This post is different. As in, its not a path of least resistance (packaging an existing debianized package for Ubuntu). This is about creating a binary package from a source package, with customization, modification, or other tedious trouble. To do so, you do the following :

Wikipedia says,

The Debian build toolchain is a collection of software utilities used to create Debian source packages (.dsc) and Debian binary packages (.deb files) from upstream source tarballs.

These tools are used in the Debian project and also in Debian-based distributions such as Ubuntu.

One of the first steps was creating a .dsc as outlined at  https://wiki.ubuntu.com/PackagingGuide/Python

I had already pulled the stable source from LP [bzr branch lp:systers] but noticed that none of the files had copyright or license notices. I also had a number of questions on patching the current systers stable branch for releases and another part of the project as mentioned on the wiki was to work with the MM 3.0 port team. So I requested an upstream MM core-dev to comment on the following:

  • Q0. Currently systers runs only on Ubuntu-Hardy with python2.5 and systers has the habit of working only with ubuntu- LTS releases, hence Lucid could be the porting target.  I feel the tasks involved are -- convert  all .py programs compatible to python  2.6 or 2.7;  carry out code changes if any on the 2.6 or 2.7 .py files to make them work on lucid or Hardy , make package and test the package.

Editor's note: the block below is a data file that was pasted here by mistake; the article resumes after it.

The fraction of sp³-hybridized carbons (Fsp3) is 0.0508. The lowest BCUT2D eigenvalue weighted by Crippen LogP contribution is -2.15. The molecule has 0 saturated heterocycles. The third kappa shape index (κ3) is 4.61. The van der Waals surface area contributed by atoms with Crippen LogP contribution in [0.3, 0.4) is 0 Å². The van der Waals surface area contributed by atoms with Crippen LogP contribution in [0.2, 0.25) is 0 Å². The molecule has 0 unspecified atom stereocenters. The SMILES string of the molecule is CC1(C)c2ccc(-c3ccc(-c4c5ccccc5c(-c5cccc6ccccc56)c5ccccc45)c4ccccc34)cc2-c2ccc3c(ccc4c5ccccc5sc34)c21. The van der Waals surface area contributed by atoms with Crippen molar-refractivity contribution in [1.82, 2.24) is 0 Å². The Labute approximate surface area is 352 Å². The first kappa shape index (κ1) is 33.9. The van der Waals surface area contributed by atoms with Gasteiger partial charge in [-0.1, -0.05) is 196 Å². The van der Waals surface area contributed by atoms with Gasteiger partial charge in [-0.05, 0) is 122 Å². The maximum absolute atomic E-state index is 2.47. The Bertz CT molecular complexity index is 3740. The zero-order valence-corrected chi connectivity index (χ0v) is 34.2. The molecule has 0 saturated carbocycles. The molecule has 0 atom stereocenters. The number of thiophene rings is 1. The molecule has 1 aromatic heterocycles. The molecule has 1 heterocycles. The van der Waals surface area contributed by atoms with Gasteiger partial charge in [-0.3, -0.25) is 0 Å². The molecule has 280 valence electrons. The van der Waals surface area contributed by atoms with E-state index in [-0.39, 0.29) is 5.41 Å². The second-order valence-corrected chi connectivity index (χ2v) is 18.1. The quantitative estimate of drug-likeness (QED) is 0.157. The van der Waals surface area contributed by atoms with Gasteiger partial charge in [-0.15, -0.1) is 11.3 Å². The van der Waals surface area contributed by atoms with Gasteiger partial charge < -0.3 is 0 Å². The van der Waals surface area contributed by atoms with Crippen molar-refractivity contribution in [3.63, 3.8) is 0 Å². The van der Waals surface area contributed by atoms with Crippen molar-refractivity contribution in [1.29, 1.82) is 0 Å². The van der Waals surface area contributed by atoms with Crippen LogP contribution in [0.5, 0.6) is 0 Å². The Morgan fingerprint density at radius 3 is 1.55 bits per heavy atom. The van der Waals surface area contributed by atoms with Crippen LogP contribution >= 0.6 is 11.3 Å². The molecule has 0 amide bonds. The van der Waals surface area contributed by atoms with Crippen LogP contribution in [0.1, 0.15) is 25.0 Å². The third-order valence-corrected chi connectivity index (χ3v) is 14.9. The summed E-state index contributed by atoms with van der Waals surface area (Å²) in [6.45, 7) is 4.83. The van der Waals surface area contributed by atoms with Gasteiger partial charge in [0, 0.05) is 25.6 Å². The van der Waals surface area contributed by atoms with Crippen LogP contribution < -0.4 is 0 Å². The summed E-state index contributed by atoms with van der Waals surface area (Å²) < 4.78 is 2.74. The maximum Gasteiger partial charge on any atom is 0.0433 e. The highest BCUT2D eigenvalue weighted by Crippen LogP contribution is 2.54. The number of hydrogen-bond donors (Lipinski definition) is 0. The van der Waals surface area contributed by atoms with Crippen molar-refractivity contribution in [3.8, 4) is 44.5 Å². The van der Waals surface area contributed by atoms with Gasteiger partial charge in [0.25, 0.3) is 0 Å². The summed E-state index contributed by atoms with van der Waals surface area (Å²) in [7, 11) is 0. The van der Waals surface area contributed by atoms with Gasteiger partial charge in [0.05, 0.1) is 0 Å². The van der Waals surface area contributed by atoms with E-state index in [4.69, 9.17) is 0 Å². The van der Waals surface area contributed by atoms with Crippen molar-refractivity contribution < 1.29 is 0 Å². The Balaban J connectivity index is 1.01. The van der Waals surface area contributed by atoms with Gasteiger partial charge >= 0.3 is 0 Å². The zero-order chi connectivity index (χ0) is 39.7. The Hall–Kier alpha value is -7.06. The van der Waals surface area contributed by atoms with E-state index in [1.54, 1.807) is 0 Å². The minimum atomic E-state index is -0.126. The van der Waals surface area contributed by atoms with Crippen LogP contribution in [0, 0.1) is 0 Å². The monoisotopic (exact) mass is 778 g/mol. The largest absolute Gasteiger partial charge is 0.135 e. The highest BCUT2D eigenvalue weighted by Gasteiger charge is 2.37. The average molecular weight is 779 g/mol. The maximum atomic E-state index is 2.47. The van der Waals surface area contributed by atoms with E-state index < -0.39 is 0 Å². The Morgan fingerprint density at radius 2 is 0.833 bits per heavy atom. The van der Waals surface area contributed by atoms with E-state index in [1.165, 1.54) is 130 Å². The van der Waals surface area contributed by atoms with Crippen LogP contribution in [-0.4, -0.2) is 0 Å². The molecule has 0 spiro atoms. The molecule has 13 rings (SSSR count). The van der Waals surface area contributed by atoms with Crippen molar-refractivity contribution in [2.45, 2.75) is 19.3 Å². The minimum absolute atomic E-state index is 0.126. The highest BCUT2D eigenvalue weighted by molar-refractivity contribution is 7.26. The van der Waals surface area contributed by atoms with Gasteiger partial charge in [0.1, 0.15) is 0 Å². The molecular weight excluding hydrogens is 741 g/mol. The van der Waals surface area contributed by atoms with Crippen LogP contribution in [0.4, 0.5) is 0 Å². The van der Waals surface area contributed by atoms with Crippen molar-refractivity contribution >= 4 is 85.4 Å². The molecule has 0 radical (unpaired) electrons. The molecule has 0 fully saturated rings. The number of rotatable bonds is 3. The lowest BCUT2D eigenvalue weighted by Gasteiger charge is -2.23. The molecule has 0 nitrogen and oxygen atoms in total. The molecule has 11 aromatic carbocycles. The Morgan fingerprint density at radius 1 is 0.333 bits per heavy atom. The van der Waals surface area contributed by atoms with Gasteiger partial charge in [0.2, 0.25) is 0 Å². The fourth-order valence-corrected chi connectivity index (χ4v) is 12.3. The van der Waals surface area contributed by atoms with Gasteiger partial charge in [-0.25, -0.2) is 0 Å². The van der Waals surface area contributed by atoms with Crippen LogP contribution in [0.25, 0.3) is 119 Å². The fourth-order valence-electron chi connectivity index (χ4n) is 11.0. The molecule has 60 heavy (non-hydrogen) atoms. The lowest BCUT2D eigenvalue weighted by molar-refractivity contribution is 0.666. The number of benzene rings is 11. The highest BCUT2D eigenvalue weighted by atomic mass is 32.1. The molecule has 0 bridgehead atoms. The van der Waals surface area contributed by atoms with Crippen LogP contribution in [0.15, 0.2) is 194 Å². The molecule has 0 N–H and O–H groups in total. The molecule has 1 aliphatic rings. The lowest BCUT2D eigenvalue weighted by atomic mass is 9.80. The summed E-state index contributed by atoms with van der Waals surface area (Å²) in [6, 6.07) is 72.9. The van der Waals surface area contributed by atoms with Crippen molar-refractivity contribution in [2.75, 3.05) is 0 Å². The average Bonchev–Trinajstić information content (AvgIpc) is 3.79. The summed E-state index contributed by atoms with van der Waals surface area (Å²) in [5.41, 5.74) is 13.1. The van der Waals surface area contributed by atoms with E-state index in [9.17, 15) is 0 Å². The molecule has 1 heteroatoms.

• Q1. Currently systers code uses python2.5 and I'd like to know if it has to run/port compatibly on Lucid would that involve converting code to python2.7 (or python2.6)? That seems like a large task so I'd like to hear your comments. 
  • Q2. Would it involve making these python programs of systers which is currently compatible with 2.1.10 to be made compatible to mailman 3.0-- I'm not sure how different MM-2.1.10 is from MM-3.0 and assume this involves changes in code.  So what does working with the MM 3.0 port team entail?
  • Q3. According to the debian manuals the existing stable branch should contain licences for all files, to be packaged since GNU-Mailman would require this. Currently none of the stable branches or code fixes pulled from the systers repo have any license files. Am I supposed to contact the individual authors (I dont know them all) or should I just ask Jennifer/Robin ?

The reply I got was lucid (could not resist a pun) and in sum, I'd heard some of the packaging stuff before (in Debian? or was it in Ubuntu?):

  • o. Core-devs dont usually work on maintaining non-mainline stuff unless it's their own. So if you want your "feature-changes-patch" included in upstream, you'd have to be willing to maintain them long-term and that would involve a large commitment. If its not in mainline upstream, there is nobody to coordinate packaging or patches. As the developer of your "feature-changes-patch", its your baby which you should be willing to test and maintain each time mainline changes.